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Dear Ann:

Waiting on French Mustard 363 has given me time to reminisce, to think deep thoughts, and to contemplate how to modify perfection.


I can’t believe how long it’s been since the evening I heard Kaffe Fassett speak at the Fashion Institute of Technology, and got to meet him briefly. The pictures are awful, but the memory is clear. I took so much of what he said to heart. Especially the part about the color wheel.

Deep Thoughts


Reminiscing led me to unearth my copy of Glorious Knitting, Kaffe Fassett’s 1985 book, which has the Big Flower Jacket pattern in it under a different name, Damask Flower.


It’s lucky I have the book, because the pattern that came with the kit doesn’t show the front of the jacket. (Thanks, circa 2002 me with the eBay habit!)

The book also includes some notes from Kaffe that were not included with the kit pattern. For example, Kaffe writes:

The idea of a huge dominating central theme is inspired by Japanese kimono designs. In particular, I like the way the Japanese split a motif down the middle, as I have done on the fronts of the jacket.”

Kaffe also points out that the Damask Flower motif itself originated in a fragment of 18th-century Spanish silk damask that he saw in a book called Textile Collections of the World. 

I like knowing this stuff.

Glorious Knitting is a treasure trove of Kaffe-ness. It’s all in there, so many patterns that Kaffe has continued to reference and reimagine over the decades: Persian Poppies! Stars, diamonds, ikat, and the “Carpet Pattern” that looks like a vintage kilim. It’s fun to look at this work from 1985 with the knowledge that Kaffe later went on to design print fabrics and quilts: the patterns are all of a piece. He is always interested in the same things, and they are always interesting.


(Did these coats not look just a little bit big at the time? Was there something wrong with people’s ability to perceive scale?)


And can we just gaze upon the this handsome face for a moment?


And the beach huts? I do love a row of beach huts.


When I cast on my Big Flower/Damask Flower jacket last weekend, I had decided to knit it according to the pattern, in all its historical accuracy. But commenters made some suggestions, and since I was stalled out waiting for my French Mustard 353, unable to just blindly knit on through all misguided fashions, I listened. I’m going to make two modifications.

First off, I’m not doing to knit the back first and then knit the fronts down separately from the shoulders. That would require absolute precision in replicating the stripe sequence (upside down), and it would also result in three times as many ends to weave in at the sides of  all those stripes. Instead, I’ve cast on enough stitches for the fronts and the back together. I didn’t fuss with subtracting any seam stitches, as I’m planning to work an Elizabeth Zimmermann “phony seam” down each side so that it has a nice fold there. This will save me so much checking and double-checking that I’ve got the stripe sequence correct on the fronts, not to mention the tedium of matching the stripes when sewing side seams. And I think a seam at the shoulders will be a good, sturdy thing.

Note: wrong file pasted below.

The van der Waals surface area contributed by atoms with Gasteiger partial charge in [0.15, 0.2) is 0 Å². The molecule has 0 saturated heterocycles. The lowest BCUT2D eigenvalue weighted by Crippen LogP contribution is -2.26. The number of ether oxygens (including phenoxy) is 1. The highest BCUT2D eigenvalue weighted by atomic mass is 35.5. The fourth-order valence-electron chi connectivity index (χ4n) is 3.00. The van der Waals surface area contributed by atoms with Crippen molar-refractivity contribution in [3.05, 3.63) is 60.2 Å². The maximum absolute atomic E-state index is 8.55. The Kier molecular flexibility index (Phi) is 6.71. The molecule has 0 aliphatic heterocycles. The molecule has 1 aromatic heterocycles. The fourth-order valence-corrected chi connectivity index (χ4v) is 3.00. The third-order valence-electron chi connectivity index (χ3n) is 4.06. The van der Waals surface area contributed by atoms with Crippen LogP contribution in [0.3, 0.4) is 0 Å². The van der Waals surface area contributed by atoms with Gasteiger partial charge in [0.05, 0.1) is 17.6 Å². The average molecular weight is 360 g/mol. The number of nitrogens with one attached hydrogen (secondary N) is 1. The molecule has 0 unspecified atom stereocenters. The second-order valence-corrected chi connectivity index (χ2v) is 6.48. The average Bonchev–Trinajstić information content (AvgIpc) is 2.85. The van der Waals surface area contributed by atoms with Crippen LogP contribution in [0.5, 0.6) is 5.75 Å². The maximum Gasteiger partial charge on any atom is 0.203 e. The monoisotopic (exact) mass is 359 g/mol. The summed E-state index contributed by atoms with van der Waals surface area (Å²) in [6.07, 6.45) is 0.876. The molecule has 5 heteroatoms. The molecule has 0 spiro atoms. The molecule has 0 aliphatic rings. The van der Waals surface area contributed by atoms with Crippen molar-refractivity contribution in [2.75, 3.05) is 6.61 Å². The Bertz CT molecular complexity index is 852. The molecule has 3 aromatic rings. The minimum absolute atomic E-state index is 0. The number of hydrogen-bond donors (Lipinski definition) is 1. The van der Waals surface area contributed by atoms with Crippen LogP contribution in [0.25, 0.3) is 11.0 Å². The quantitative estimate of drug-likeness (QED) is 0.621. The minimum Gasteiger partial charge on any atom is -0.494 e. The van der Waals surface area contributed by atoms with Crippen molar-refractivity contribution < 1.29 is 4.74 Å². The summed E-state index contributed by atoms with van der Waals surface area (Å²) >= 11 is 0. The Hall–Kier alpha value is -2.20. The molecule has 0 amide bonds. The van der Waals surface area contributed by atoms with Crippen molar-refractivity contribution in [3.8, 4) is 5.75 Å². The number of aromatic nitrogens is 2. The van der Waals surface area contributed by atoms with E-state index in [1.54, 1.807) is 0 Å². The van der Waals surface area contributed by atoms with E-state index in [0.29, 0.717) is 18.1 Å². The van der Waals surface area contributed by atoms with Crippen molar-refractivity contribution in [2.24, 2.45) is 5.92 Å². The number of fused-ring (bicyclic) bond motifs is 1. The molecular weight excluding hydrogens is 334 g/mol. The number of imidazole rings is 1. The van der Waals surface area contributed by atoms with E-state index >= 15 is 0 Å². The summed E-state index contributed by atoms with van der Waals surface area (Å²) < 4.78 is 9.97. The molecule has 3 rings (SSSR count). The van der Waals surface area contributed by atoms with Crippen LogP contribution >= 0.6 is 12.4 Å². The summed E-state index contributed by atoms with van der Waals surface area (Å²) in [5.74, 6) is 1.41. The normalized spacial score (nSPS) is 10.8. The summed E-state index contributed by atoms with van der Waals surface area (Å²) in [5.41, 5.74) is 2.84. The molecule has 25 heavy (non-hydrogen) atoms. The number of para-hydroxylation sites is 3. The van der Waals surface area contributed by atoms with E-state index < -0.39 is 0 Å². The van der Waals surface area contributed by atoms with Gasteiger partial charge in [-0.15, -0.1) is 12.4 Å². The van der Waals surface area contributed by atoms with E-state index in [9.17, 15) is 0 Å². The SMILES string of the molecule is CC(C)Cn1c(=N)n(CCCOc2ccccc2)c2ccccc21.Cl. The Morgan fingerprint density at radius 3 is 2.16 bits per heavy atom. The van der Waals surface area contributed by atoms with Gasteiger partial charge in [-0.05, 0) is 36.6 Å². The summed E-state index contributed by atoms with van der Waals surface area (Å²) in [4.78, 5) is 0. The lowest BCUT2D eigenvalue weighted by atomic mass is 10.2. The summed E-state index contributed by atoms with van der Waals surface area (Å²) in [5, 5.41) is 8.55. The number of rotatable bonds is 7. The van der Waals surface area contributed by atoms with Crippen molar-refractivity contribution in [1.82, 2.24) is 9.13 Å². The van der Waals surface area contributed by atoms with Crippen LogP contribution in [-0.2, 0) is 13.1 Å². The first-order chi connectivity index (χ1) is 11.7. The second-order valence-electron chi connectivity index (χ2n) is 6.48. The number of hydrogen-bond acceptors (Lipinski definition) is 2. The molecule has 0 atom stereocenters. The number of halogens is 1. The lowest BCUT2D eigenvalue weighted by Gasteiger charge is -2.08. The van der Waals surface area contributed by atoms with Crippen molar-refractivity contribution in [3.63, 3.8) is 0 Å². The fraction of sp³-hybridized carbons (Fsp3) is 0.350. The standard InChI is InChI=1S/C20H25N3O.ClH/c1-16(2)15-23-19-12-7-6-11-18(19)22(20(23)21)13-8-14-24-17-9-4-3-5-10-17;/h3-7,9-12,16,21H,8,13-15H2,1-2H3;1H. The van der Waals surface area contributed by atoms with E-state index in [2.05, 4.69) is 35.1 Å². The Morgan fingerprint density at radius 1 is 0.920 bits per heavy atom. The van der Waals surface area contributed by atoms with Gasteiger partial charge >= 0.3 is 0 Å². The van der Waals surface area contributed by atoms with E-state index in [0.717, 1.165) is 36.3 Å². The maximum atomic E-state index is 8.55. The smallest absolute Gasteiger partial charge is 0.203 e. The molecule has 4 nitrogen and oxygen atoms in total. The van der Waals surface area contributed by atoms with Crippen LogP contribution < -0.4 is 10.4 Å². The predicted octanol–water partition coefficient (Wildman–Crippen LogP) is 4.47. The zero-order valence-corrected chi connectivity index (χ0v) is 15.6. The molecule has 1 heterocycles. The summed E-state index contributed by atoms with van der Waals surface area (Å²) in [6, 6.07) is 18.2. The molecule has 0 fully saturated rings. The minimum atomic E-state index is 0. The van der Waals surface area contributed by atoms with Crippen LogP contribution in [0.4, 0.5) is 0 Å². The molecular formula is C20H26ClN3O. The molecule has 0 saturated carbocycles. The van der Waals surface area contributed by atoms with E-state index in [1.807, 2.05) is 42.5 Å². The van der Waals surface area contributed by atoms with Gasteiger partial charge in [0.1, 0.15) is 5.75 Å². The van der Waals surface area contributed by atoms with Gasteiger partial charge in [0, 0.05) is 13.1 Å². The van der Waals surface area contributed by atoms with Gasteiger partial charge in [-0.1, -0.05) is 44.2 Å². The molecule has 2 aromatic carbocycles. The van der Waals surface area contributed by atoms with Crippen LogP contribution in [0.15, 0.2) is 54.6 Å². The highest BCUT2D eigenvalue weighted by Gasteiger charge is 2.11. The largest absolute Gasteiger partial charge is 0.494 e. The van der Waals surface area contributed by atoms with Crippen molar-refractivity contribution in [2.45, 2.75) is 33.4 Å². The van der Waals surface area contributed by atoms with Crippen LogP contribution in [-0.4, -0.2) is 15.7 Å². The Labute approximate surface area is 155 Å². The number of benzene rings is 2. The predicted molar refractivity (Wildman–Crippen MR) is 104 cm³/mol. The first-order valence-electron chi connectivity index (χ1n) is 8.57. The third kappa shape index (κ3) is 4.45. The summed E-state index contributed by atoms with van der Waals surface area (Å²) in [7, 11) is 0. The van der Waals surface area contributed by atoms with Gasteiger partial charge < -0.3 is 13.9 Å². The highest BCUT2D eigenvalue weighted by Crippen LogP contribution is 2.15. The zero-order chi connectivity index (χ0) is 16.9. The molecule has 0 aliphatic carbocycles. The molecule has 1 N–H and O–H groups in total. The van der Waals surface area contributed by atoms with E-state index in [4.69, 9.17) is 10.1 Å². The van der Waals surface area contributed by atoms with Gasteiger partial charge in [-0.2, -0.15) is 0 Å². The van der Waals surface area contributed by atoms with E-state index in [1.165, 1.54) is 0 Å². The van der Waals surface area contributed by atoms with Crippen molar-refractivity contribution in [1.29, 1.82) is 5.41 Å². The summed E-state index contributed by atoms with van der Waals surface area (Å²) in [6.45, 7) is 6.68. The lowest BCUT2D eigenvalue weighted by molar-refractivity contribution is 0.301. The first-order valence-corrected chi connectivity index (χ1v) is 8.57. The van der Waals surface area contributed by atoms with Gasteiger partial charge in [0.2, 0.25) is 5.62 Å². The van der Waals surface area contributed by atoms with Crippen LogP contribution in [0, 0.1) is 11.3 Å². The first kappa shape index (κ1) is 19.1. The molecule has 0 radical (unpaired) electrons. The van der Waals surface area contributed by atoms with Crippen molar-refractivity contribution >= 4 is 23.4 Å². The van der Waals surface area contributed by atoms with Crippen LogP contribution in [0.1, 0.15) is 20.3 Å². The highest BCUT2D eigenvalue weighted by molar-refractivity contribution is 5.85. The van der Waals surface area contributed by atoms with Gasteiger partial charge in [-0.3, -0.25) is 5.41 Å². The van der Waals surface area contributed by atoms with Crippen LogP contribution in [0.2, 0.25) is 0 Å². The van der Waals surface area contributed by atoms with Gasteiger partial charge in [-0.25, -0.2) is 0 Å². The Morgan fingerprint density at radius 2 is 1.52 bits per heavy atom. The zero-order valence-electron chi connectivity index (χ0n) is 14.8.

My second change is even more out of character for me. Reader Vicki R. emailed me to suggest that I take a look at a Ravelry page where a knitter had retrofitted another oversized 1980s Kaffe sweater, the Kilim Jacket, to eliminate the ribbed band at the bottom that pulls the sweater in, to unflattering effect. So I wandered over to DrWittyKnitter’s project page, where I was gobsmacked. Faced with a gorgeous sweater that she didn’t wear because of its ungainly shape, Mary-Helen “cut off the bottom bands, letting the oversized style swing free.” What a difference. Mary-Helen’s project page helpfully shows how she inserted a circular needle above the bottom ribbing on the jacket, cut off the edge, and then knitted a stockinette facing, which she sewed down to form a hem at the edge of the jacket. What a transformation. I knew I had to do it.  Thank you, Mary-Helen! Your clever engineering saved me from sack-of-potatoes syndrome.


Here is my hem.

Happy weekend everybody!






  • Mary-Helen was observant and clever.
    A vast improvement, and your sweater will be so much lovelier.

  • Yes, Kay, people DID have problems perceiving scale back then! This is why the coat looks as if it would fit a Kardashian clan family reunion — or a king-sized sofa bed Are you sure you want to spend the rest of your life knitting this thing???

    • Those “problems” perceiving scale was not just “back then”. Fashion is (like life) cyclical. Case in point: the Dries Van Noten fall collection that Ann showed here several weeks ago. If I remember correctly, there was an oversized Aran sweater vest that was so big, I thought it looked devoid of style. For some reason that hand-knit looked like machine made acrylic to me; whereas, the Damask Flower jacket shown above has a kind of timeless style and beauty.

      • I recall, at the same time we were drooling over these enormous sweaters, I was wearing jeans so tight that they had to have little zippers at the ankle just so I could get my foot through. So, yes, we had issues with perception then.

  • Thank you, thank you, thank you! I have a Kaffe sweater with the same shape I made probably 20 years ago with beautiful intersecting leaves and being a bottom-heavy person I have always felt like a “pear” in it. Consequently it has been worn only a handful of times. It has a knitted-on front band so I’ll probably have to do a little more modification but I’ve mulled doing something like this. Seeing it in someone else’s sweater is inspirational! This modification definitely added to the “to do” list!

  • I’m learning a lot about sweater construction just reading the comments on this blog. Good stuff!

  • Love Glorious Knitting in all its 80s wackiness. I recently saw Truly Madly Deeply, from 1990, and just swooned over the big hair, big sweater, big coat silhouette. Of course if I were to do that now I’d look like a bag lady (with big hair) but I think you will love your big sweater. How could you not, really?